🔹Title: Large wind farm power and variability: insightsfrom turbulent boundary layer fundamentals


🔹Speaker: Charles Meneveau (Johns Hopkins University)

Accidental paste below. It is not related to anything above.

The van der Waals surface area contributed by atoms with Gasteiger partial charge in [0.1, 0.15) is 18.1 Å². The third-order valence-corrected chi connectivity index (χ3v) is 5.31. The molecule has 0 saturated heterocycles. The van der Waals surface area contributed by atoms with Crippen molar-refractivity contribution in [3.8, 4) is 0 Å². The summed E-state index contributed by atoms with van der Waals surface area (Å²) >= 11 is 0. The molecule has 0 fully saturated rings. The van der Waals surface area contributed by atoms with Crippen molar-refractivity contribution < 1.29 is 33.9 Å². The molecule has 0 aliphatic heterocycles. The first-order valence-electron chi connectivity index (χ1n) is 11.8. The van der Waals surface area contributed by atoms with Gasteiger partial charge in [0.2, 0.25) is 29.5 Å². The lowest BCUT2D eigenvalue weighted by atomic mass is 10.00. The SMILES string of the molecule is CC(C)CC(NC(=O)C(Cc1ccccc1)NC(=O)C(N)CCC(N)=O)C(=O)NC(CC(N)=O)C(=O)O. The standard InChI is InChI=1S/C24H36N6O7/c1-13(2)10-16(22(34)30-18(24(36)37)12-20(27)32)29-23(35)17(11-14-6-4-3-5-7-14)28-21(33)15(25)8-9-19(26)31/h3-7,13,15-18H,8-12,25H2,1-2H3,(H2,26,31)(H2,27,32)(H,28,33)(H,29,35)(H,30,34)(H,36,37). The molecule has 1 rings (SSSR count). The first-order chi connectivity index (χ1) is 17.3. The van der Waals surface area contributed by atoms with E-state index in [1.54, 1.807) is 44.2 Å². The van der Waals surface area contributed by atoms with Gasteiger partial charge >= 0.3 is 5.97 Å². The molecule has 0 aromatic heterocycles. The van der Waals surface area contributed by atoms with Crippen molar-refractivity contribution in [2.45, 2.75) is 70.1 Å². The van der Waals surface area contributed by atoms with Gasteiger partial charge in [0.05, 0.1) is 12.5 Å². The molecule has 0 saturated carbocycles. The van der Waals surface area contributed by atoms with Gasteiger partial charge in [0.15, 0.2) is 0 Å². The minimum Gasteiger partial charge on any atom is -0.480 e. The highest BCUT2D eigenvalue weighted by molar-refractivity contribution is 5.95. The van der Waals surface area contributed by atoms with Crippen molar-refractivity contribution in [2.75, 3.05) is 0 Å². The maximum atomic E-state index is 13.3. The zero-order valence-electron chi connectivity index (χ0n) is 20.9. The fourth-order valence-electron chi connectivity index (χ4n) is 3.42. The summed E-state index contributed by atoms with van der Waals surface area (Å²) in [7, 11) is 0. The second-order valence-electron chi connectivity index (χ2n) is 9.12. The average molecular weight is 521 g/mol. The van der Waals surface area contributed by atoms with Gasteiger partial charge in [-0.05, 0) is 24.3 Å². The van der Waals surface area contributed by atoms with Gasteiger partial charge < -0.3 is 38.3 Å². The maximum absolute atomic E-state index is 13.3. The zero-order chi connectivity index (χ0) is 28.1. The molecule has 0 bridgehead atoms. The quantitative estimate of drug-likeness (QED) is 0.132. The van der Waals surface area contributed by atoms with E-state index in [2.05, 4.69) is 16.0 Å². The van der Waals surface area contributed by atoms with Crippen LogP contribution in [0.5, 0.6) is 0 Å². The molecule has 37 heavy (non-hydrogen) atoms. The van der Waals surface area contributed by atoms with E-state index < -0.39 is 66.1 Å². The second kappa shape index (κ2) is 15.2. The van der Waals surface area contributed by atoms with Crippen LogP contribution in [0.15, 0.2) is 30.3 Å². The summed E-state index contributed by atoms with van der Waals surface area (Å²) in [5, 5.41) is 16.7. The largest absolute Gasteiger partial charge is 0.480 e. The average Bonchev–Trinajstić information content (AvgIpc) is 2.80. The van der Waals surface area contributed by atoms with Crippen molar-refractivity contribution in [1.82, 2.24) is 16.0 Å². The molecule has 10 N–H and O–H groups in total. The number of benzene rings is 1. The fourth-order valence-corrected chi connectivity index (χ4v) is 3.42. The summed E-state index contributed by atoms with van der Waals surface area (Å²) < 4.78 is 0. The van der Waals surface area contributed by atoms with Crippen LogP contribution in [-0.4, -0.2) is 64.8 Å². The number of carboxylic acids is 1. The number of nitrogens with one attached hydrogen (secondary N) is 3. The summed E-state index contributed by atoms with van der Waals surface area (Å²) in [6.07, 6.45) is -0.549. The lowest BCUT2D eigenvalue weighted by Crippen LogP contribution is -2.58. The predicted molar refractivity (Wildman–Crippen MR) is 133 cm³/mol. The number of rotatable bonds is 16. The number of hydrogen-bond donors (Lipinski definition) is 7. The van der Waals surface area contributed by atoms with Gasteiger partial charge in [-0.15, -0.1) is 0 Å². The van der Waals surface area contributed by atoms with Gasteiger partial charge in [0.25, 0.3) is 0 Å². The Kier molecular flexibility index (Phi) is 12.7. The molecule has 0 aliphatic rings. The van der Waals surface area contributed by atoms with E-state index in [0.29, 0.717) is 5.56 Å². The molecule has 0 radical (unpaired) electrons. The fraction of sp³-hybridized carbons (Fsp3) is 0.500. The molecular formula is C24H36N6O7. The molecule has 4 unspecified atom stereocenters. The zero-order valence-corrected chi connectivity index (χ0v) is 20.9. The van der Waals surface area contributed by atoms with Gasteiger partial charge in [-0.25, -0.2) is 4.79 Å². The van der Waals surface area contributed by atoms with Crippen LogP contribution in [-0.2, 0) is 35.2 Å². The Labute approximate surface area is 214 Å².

🔹 Abstract: In this presentation we examine the question of wind energy power density andvariability from the viewpoint of basic turbulent boundary layer physics. Werestrict attention to near-neutral atmospheric conditions and consider the limit ofvery large wind farms on flat terrains or off-shore. We first review thegeneralization of the constant flux, logarithmic layer concept for application to thewind turbine array boundary layer. In this type of boundary layer two logarithmicregions arise, one above and another below the turbine height. We show howsuch generalized logarithmic velocity profiles (or Monin-Obukhov similarity) canbe used to enhance our understanding of wind power density. We also considerthe question of wind farm power fluctuation characteristics, specifically itsfrequency spectrum. We show how basic knowledge about spatio-temporalspectra in wall-bounded turbulence can be used under some simplifyingassumptions to develop a tractable model of wind farm frequency spectra thatcan take into account any turbine layouts (e.g., aligned or staggered). Whereneeded, we refer to results from Large Eddy Simulations using actuator-diskparameterizations of wind turbines, as well as from some wind tunnelexperiments.The work to be presented arose from the contributions of J. Bossuyt (KU Leuven,Belgium), M. Wilczek (now U. Bayreuth, Germany), R. Stevens (now Twente U, NL),M. Calaf (Utah), J. Meyers (Leuven, B), D. Gayme (JHU), C. Shapiro (now DOE) andG. Starke (now NREL).We are grateful to the US National Science Foundation for financial support.